As all of you know, in explaining why I did not feel that I should be pressured to drop out of the primary race, I stated that in 1992 my husband did not clinch the nomination until June. I then, much to my regret, went on to state, "We all remember Bobby Kennedy was assassinated in June in California."

This statement was inexcusable for several reasons. First, it showed a shocking level of insensitivity to my friend Sen. Ted Kennedy and to the Kennedy family, in light of the newest family tragedy that they are facing. I offer to the Kennedy family, and particularly to Sen. Kennedy, my heartfelt apology for my appalling insensitivity. I ask for your forgiveness.

Second, it trivialized another tragedy suffered by the Kenndys and by this nation 40 years ago. By mentioning Sen. Bobby Kennedy's assasination as simply part of a laundry list of reasons for me to remain in a longshot campaign, my statement robbed that nightmare of the seriousness with which it should forever be regarded by all Americans. To my nation, and to the family who produced, and lost, two of the shining lights of our political history, I am deeply sorry for my disgraceful lack of respect. I ask for your forgiveness.

Third, my statement -- especially in conjunction with other statements that have stained my primary campaign -- reflects a cavalier indifference to the generations of racial hatred and persecution suffered by the descendants of slaves in this country, even after our laws declared them free and equal. For me to make any reference to "assassination" in a primary contest involving the first African-American with a real chance at becoming President of this country was unacceptable. To the entire African-American community, I am deeply sorry for the pain my statement, and previous racially disparaging comments from my campaign, have undoubtedly caused you. I ask for your forgiveness.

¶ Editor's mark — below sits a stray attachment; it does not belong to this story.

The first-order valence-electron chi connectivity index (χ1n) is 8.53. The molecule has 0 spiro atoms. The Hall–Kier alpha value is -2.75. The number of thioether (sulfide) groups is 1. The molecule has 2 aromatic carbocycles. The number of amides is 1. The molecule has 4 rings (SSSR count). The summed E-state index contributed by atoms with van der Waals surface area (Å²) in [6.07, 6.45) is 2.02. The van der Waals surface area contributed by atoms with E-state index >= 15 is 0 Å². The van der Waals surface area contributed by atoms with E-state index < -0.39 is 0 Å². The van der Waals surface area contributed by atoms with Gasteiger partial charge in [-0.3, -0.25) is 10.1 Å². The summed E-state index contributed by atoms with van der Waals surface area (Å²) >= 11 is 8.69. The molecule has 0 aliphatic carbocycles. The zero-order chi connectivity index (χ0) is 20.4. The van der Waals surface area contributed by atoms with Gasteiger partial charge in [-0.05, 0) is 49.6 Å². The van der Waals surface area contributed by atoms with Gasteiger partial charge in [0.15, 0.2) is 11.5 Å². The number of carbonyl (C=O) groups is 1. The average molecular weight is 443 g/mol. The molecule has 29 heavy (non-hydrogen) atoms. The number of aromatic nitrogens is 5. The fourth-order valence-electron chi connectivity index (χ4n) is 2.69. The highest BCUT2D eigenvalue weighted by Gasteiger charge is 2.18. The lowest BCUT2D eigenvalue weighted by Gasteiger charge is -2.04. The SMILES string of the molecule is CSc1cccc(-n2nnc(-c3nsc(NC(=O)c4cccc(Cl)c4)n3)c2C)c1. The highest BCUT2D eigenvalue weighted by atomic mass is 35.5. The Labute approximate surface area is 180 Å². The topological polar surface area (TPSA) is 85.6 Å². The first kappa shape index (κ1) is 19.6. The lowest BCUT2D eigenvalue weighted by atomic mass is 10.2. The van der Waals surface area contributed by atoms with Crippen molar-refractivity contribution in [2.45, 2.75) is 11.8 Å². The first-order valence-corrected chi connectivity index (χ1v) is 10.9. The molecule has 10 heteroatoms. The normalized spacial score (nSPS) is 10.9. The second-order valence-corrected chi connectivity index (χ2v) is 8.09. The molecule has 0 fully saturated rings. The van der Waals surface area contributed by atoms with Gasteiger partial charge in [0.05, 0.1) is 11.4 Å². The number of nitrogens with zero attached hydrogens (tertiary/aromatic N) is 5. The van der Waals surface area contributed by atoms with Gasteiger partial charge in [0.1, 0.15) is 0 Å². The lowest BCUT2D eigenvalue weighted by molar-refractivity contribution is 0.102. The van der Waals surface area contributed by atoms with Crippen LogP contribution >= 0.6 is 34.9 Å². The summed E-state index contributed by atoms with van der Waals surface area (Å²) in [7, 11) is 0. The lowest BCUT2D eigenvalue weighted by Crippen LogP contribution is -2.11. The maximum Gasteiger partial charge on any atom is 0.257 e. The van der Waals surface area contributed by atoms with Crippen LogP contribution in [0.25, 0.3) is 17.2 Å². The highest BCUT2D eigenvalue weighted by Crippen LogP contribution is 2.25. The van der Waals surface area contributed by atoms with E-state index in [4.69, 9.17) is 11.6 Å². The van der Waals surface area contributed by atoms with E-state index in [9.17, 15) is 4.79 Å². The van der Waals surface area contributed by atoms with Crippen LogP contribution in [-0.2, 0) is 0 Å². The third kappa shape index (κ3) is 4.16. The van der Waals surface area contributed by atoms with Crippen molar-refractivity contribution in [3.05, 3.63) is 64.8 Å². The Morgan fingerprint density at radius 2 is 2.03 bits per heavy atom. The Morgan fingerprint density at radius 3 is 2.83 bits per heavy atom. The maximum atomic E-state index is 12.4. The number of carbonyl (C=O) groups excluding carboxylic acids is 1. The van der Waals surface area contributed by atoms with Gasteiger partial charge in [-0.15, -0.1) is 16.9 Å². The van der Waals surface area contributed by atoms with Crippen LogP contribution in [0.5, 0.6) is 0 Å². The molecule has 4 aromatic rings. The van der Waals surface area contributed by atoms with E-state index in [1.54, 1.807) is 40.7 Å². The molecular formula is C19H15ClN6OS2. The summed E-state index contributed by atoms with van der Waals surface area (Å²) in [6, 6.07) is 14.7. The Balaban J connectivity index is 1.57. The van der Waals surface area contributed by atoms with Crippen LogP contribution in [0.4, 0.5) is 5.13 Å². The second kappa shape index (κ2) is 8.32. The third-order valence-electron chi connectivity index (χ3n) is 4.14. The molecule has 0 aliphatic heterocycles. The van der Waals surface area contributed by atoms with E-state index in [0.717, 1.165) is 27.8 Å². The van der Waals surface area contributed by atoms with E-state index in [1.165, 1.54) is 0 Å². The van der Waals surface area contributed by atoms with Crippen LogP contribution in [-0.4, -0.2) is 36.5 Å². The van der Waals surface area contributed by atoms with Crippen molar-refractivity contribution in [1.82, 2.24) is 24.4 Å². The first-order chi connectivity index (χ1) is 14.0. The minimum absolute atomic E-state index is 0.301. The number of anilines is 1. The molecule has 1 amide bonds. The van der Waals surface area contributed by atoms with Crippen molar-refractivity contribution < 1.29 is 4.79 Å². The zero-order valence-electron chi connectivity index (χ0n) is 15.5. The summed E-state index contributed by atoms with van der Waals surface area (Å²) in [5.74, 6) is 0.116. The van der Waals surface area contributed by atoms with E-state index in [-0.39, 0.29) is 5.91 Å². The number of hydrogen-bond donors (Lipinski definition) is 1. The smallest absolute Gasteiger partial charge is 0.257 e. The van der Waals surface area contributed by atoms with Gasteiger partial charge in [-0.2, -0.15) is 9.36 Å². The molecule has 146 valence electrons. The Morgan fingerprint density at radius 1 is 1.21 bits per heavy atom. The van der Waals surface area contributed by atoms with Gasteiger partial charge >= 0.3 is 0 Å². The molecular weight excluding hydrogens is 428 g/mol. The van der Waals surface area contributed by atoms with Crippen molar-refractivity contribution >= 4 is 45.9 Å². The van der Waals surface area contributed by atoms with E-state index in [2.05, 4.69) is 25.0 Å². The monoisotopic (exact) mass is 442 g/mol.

Finally, and perhaps most importantly, although I did not intend it as such, I now realize that my statement was heard by many as a chilling expression of acceptance of, or even hope for, harm to be inflicted on Senator Barack Obama. I have said in the past that I have the greatest respect for Senator Obama. While some of my actions have brought that assertion into question, I want to take the opportunity today to say that Senator Obama is a brilliant and capable leader who has not only earned my respect, he has earned the right to represent the Democratic Party this November in the election for the Presidency of the United States.

Therefore, at this time I hereby not only express to Senator Obama how deeply sorry I am for my statement today, and not only ask for his forgiveness, I also hereby concede the nomination and pledge that I, and my husband, will do everything in our power to ensure that he is elected President of the United States this November. And I urge all of my supporters in every state and every region of this great nation to join us in fighting that good fight.